By Nicole Rhoden
For Karen Marie Richardson, vocalist and on – and off – Broadway performer, music has always been a family affair. Richardson’s father is a singer, and her cousin Johnny Funches is one of the original members of the R&B group The Mighty Dells.
“Lots of trips we would take throughout the states, Dad would take out an album called Jazz at the Pawn Shop and play it while my brother and I were in the back seat of the car,” recalls Richardson. “I would eventually catch myself mimicking sounds that I was hearing, learning to harmonize from my dad.”
Since 2009, Richardson has been the alto soloist in Too Hot to Handel: The Jazz-Gospel Messiah, returning to the Auditorium Theatre for its 8th annual production January 19 – 20. Too Hot to Handel reinterprets George Frideric Handel’s Messiah with a jazzy, soulful flair. Richardson will join renowned vocalists Rodrick Dixon, Alfreda Burke and over 200 other talented singers and musicians, all under the direction of Suzanne Mallare Acton and Bill Fraher.
Richardson compares the show to the Sermon on the Mount — the classical hymns are translated to poignant gospel, filling the theater with an air of exaltation. “Ideally I like to let the pieces take over every aspect of my body,” she explains. “If I don’t remember my performance, that means I’ve really given myself to the project, that I’m really communicating with people on a spiritual level that’s beyond me.”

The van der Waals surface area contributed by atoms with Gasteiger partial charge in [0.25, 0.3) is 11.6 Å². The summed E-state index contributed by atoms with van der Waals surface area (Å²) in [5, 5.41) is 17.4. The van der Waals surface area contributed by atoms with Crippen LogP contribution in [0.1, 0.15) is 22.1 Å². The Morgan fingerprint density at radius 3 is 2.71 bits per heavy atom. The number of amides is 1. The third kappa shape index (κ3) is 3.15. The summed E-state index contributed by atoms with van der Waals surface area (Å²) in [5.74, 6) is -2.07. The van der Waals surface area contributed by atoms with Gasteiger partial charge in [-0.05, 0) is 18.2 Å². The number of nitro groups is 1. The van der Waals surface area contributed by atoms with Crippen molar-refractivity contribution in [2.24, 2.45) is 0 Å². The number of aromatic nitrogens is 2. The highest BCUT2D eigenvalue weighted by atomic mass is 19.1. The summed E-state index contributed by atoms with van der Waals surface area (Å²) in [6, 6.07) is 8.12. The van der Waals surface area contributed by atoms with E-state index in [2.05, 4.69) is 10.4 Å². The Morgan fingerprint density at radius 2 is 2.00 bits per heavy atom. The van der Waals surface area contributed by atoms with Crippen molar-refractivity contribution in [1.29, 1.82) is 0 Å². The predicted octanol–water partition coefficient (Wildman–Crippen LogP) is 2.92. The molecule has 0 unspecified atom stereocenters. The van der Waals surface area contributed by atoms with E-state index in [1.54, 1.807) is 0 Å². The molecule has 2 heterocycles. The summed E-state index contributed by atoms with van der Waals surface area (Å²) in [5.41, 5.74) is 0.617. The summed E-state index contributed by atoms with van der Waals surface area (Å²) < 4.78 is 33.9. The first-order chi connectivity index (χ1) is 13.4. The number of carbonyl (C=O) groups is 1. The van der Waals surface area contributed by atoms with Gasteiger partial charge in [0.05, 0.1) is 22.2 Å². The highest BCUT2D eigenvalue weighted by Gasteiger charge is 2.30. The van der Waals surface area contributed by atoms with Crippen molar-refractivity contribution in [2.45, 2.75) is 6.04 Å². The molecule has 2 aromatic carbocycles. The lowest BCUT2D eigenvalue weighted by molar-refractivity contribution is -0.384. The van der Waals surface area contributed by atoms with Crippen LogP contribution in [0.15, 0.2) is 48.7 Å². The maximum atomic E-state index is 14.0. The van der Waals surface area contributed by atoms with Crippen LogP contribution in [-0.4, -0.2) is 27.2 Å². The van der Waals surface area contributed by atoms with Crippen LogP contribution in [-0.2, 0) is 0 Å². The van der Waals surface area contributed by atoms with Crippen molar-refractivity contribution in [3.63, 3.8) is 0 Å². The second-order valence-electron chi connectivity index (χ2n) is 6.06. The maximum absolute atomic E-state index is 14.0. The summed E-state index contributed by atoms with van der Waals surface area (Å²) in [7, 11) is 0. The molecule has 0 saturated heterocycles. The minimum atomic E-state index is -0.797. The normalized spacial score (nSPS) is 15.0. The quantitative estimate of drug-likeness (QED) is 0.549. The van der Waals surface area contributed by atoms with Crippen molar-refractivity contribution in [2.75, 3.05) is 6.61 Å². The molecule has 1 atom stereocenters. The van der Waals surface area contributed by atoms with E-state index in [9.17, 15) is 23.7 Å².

Enriched by her musical upbringing, Richardson, a Bloomingdale Chicago native, calls her pursuit of a singing career “a smooth road, but not seamless.”
In 2001, as a freshman at Millikin University, she was elated to land a coveted role in the school musical. But Richardson soon faced a rude awakening when doctors discovered a cyst on the side of her vocal cords. While the cyst was benign, taking a break from singing during its removal proved taxing. “Music and singing had been my life for a long time, so even the three days I wasn’t allowed to speak after the surgery was grueling,” said Richardson. “I would hear songs and be so worked up because I wasn’t able to sing.”
Luckily, Richardson made a swift recovery and, with caution, was even able to retain her role in the school play. Richardson calls the opportunity to perform with Too Hot to Handel “a blessing,” displaying the same humility that helped her earn the role in the first place.
In 2009, after learning of the imminent closing of her show The Mistress Cycle, the vocalist accepted a fundraiser gig for the Auditorium Theatre turned down by her fellow cast members. At the event, she unknowingly sat across from Rodrick Dixon, who later complimented her singing voice. “I freaked out,” laughs Richardson. The event also led to a
connection with Auditorium Theatre Executive Director Brett Batterson, who eventually invited her to audition for Too Hot to Handel.
“At the audition, I had a lump in my throat the size of a frog,” recalls Richardson. “I had left
my repertoire book in my car. I thought for certain that I was done for.”
But soon she received a call from Batterson — the alto soloist role was hers.